Human rights aren’t just for cute kids
The government has long been committed to detaining and deporting ‘foreign national offenders’ like AXD. In 2006 the Labour Home Secretary Charles Clarke faced public outrage and calls for his resignation when it emerged that over 1,000 criminals had been released at the end of their sentences without being considered for deportation first.
This led the Home Office to introduce a secret policy of detaining all foreign national offenders after they completed a prison sentence, without exception, and without considering their personal circumstances. This new policy conflicted with the Home Office’s published policy, which provided that detention should be used “sparingly, and for the shortest period necessary” and that each case should be considered on its own facts.
In practice nothing has changed, and foreign national offenders are almost certain to be detained
In 2011, the Supreme Court found that the Home Office’s reliance on the secret policy was unlawful. In response, the Home Office amended their published policy, which now says that foreign national offenders do enjoy the same ‘presumption in favour of liberty’ as everyone else, but that it would “normally” be appropriate to detain them before deportation. In practice nothing has changed, and foreign national offenders are almost certain to be detained.
AXD’s case shows just how far the Home Office is prepared to go, in order to deport foreign national offenders. Cases like his are common, though rarely discussed. Critics of immigration detention perhaps understandably tend to prefer to focus on more obviously sympathetic cases, such as those concerning victims of torture or human trafficking, women or children. Another reason little is known about these cases is that most settle out of court. Generally, the Home Office accepts that it has acted unlawfully, and agree to pay substantial sums of money in damages. But these agreements are confidential, and without a court trial their internal records are unexamined, and so the cases come and go, far from public view. The confidentiality of the settlement suits both sides. Those who have been detained unlawfully quite understandably want to avoid the press intruding into their lives. The tabloids were the only papers that reported AXD’s case, with headlines full of venom and outrage at the scandal of a migrant being handed money from the government.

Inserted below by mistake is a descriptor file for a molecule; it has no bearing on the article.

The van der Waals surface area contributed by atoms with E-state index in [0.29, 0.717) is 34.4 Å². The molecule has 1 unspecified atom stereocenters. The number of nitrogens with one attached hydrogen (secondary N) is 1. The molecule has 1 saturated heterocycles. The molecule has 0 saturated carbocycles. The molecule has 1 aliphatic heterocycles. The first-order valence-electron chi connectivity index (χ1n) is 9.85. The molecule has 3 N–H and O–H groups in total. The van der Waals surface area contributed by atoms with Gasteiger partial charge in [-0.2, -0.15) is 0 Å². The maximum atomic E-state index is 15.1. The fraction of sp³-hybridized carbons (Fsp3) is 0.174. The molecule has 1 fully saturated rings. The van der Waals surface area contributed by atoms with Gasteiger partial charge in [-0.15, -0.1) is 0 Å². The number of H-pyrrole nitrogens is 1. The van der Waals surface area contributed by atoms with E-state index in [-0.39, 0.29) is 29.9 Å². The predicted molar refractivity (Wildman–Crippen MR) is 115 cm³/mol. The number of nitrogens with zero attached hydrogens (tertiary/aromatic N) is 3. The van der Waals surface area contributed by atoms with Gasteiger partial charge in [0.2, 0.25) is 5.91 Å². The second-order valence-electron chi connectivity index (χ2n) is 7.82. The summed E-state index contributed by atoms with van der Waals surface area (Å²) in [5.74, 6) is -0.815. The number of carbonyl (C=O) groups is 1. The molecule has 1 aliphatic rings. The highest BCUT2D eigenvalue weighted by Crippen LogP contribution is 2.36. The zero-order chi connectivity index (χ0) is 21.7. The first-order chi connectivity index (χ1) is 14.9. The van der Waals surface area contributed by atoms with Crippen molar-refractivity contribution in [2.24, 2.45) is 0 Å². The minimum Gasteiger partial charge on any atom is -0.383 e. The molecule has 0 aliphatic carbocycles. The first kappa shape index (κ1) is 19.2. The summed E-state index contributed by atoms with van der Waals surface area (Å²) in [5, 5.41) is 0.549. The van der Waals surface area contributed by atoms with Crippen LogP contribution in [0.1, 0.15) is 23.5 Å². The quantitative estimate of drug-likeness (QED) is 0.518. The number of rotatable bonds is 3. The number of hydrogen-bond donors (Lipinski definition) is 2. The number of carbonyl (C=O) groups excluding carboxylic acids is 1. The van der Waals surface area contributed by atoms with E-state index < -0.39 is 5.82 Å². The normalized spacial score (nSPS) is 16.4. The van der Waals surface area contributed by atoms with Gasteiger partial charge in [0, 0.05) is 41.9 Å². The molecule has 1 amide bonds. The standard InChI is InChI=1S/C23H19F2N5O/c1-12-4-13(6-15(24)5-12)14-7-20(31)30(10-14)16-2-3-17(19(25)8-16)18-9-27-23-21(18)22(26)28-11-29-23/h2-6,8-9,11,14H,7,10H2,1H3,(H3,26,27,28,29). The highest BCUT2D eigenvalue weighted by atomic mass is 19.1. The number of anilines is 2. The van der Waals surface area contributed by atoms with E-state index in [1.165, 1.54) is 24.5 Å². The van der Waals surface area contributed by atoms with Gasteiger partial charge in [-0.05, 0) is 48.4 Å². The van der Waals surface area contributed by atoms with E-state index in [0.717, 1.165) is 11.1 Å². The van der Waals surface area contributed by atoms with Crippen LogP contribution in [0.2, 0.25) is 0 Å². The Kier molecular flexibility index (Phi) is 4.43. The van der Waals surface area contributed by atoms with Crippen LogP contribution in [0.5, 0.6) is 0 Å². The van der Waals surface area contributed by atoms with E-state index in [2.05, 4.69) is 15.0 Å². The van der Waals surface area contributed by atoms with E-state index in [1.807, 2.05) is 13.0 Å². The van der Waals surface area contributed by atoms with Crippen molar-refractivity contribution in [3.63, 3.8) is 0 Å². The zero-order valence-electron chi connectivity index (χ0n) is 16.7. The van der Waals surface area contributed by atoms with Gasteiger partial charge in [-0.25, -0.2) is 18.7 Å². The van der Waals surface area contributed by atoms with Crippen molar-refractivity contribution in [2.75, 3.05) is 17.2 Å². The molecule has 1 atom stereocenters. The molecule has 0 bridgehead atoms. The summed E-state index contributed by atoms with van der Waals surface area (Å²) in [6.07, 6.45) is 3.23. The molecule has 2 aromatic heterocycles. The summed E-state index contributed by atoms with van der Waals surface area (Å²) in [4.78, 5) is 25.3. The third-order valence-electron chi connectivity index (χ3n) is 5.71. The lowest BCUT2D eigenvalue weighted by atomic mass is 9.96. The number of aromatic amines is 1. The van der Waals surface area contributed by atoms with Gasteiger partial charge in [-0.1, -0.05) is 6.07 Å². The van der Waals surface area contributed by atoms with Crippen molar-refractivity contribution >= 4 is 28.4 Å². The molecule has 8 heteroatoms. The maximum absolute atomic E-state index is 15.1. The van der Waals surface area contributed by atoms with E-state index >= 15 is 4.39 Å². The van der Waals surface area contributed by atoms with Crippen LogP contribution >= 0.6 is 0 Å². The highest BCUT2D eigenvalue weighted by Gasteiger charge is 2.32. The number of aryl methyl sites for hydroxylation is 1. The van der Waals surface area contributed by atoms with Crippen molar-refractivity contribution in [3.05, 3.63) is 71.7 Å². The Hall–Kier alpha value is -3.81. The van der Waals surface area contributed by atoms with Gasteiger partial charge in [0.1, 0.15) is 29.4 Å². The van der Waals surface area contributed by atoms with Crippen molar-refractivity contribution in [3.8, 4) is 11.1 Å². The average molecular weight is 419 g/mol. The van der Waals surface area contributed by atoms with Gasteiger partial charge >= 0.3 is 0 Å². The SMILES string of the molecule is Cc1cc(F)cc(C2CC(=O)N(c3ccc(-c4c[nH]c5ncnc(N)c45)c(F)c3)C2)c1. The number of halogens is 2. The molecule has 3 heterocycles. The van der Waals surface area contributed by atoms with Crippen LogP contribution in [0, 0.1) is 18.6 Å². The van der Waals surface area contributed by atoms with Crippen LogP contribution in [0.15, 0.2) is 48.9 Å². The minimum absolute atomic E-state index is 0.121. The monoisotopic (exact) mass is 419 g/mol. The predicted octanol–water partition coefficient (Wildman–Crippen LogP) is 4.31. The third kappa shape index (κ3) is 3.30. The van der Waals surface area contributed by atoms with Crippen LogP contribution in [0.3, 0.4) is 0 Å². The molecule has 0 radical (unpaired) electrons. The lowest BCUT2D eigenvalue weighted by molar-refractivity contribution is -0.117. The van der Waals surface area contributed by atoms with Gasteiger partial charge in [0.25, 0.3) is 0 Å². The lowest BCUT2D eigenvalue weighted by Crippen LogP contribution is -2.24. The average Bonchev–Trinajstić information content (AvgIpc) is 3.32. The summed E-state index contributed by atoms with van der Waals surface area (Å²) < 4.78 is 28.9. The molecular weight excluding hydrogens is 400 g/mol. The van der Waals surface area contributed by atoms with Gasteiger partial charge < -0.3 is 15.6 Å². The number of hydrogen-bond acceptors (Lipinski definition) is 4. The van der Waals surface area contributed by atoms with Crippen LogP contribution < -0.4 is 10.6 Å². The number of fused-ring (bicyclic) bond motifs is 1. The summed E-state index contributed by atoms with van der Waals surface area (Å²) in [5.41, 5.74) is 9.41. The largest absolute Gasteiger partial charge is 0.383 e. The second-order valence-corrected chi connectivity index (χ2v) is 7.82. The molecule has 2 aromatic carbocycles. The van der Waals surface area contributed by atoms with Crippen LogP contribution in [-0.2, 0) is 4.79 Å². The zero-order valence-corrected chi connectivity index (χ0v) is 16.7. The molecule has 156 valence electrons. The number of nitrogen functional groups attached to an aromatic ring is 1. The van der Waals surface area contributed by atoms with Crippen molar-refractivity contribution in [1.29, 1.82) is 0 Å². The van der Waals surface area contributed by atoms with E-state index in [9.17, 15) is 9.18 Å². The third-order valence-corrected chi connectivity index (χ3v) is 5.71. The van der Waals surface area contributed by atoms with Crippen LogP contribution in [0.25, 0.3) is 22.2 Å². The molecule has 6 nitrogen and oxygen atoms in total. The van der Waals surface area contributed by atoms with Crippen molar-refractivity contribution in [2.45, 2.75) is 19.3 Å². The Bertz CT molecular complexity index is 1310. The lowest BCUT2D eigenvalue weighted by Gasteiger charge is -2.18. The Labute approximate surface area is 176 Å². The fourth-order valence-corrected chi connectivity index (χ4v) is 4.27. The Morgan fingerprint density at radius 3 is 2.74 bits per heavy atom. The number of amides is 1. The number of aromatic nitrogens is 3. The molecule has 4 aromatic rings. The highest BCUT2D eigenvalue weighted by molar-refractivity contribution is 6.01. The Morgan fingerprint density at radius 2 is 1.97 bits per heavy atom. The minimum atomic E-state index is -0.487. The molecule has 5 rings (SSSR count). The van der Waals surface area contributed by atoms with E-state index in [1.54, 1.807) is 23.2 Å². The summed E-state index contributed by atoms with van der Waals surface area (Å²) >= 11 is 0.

The Home Office on the other hand, is keen to prevent what these cases should really provoke: a closer scrutiny of the practice of indefinite detention. And so no one really knows how routinely the Home Office detain people unlawfully, and what the true costs of its actions are.
AXD may not be the most obviously sympathetic case through which to denounce this system. At the end of his judgement Mr Justice Jay commented that “the Claimant is not a particularly worthy [or] likeable individual”. Yet he went on to say that “another way of looking at this case, however, is to point out that the Claimant is vulnerable, that he probably suffers from paranoid schizophrenia, and that only those obligated to an adherence to the rule of law would be likely to vindicate his rights”. It is vital that cases like AXD’s are scrutinised and discussed, in all their complexity, to hold the government to account and uphold the basic rights of every human being living in this country.
Banner photo by olafpictures.